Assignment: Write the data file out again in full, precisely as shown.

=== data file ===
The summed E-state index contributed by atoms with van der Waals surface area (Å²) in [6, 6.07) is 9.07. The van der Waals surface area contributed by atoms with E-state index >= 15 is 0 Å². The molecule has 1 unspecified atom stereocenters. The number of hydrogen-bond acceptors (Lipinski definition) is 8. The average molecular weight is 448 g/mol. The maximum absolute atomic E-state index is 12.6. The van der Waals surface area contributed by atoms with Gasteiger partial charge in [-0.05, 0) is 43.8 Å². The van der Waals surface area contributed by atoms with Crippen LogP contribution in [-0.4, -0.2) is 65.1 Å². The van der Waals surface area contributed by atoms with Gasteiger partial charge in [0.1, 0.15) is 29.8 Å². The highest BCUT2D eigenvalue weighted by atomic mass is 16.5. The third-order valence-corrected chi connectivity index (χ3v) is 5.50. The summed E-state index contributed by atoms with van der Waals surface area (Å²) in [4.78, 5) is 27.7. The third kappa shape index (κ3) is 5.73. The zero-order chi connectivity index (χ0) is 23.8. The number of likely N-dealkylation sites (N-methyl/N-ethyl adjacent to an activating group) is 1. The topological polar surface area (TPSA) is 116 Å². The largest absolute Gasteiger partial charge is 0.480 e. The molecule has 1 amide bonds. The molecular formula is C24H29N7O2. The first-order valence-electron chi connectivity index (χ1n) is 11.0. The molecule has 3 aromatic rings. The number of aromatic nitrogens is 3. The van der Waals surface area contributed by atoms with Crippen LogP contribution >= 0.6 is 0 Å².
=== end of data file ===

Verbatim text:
The summed E-state index contributed by atoms with van der Waals surface area (Å²) in [6, 6.07) is 9.07. The van der Waals surface area contributed by atoms with E-state index >= 15 is 0 Å². The molecule has 1 unspecified atom stereocenters. The number of hydrogen-bond acceptors (Lipinski definition) is 8. The average molecular weight is 448 g/mol. The maximum absolute atomic E-state index is 12.6. The van der Waals surface area contributed by atoms with Gasteiger partial charge in [-0.05, 0) is 43.8 Å². The van der Waals surface area contributed by atoms with Crippen LogP contribution in [-0.4, -0.2) is 65.1 Å². The van der Waals surface area contributed by atoms with Gasteiger partial charge in [0.1, 0.15) is 29.8 Å². The highest BCUT2D eigenvalue weighted by atomic mass is 16.5. The third-order valence-corrected chi connectivity index (χ3v) is 5.50. The summed E-state index contributed by atoms with van der Waals surface area (Å²) in [4.78, 5) is 27.7. The third kappa shape index (κ3) is 5.73. The zero-order chi connectivity index (χ0) is 23.8. The number of likely N-dealkylation sites (N-methyl/N-ethyl adjacent to an activating group) is 1. The topological polar surface area (TPSA) is 116 Å². The largest absolute Gasteiger partial charge is 0.480 e. The molecule has 1 amide bonds. The molecular formula is C24H29N7O2. The first-order valence-electron chi connectivity index (χ1n) is 11.0. The molecule has 3 aromatic rings. The number of aromatic nitrogens is 3. The van der Waals surface area contributed by atoms with Crippen LogP contribution >= 0.6 is 0 Å².